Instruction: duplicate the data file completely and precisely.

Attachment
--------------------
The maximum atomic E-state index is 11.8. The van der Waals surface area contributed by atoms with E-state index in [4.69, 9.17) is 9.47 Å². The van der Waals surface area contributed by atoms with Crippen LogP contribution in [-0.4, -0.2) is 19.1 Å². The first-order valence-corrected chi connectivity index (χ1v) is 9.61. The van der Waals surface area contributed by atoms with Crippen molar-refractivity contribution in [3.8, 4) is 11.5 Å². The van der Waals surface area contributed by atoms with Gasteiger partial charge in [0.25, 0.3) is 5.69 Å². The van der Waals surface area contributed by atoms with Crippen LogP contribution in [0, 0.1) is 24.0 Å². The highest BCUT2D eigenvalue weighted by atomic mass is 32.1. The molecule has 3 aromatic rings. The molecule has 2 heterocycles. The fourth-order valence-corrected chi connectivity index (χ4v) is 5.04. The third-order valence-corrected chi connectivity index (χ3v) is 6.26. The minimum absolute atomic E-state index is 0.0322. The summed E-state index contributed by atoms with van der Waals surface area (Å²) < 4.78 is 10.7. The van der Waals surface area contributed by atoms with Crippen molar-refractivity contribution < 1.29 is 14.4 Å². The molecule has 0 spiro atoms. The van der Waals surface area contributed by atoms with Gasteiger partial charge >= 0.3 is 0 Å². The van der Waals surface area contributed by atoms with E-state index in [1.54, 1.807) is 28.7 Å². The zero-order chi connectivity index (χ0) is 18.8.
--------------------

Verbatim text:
The maximum atomic E-state index is 11.8. The van der Waals surface area contributed by atoms with E-state index in [4.69, 9.17) is 9.47 Å². The van der Waals surface area contributed by atoms with Crippen LogP contribution in [-0.4, -0.2) is 19.1 Å². The first-order valence-corrected chi connectivity index (χ1v) is 9.61. The van der Waals surface area contributed by atoms with Crippen molar-refractivity contribution in [3.8, 4) is 11.5 Å². The van der Waals surface area contributed by atoms with Gasteiger partial charge in [0.25, 0.3) is 5.69 Å². The van der Waals surface area contributed by atoms with Crippen LogP contribution in [0, 0.1) is 24.0 Å². The highest BCUT2D eigenvalue weighted by atomic mass is 32.1. The molecule has 3 aromatic rings. The molecule has 2 heterocycles. The fourth-order valence-corrected chi connectivity index (χ4v) is 5.04. The third-order valence-corrected chi connectivity index (χ3v) is 6.26. The minimum absolute atomic E-state index is 0.0322. The summed E-state index contributed by atoms with van der Waals surface area (Å²) < 4.78 is 10.7. The van der Waals surface area contributed by atoms with Crippen molar-refractivity contribution < 1.29 is 14.4 Å². The molecule has 0 spiro atoms. The van der Waals surface area contributed by atoms with Gasteiger partial charge >= 0.3 is 0 Å². The van der Waals surface area contributed by atoms with E-state index in [1.54, 1.807) is 28.7 Å². The zero-order chi connectivity index (χ0) is 18.8.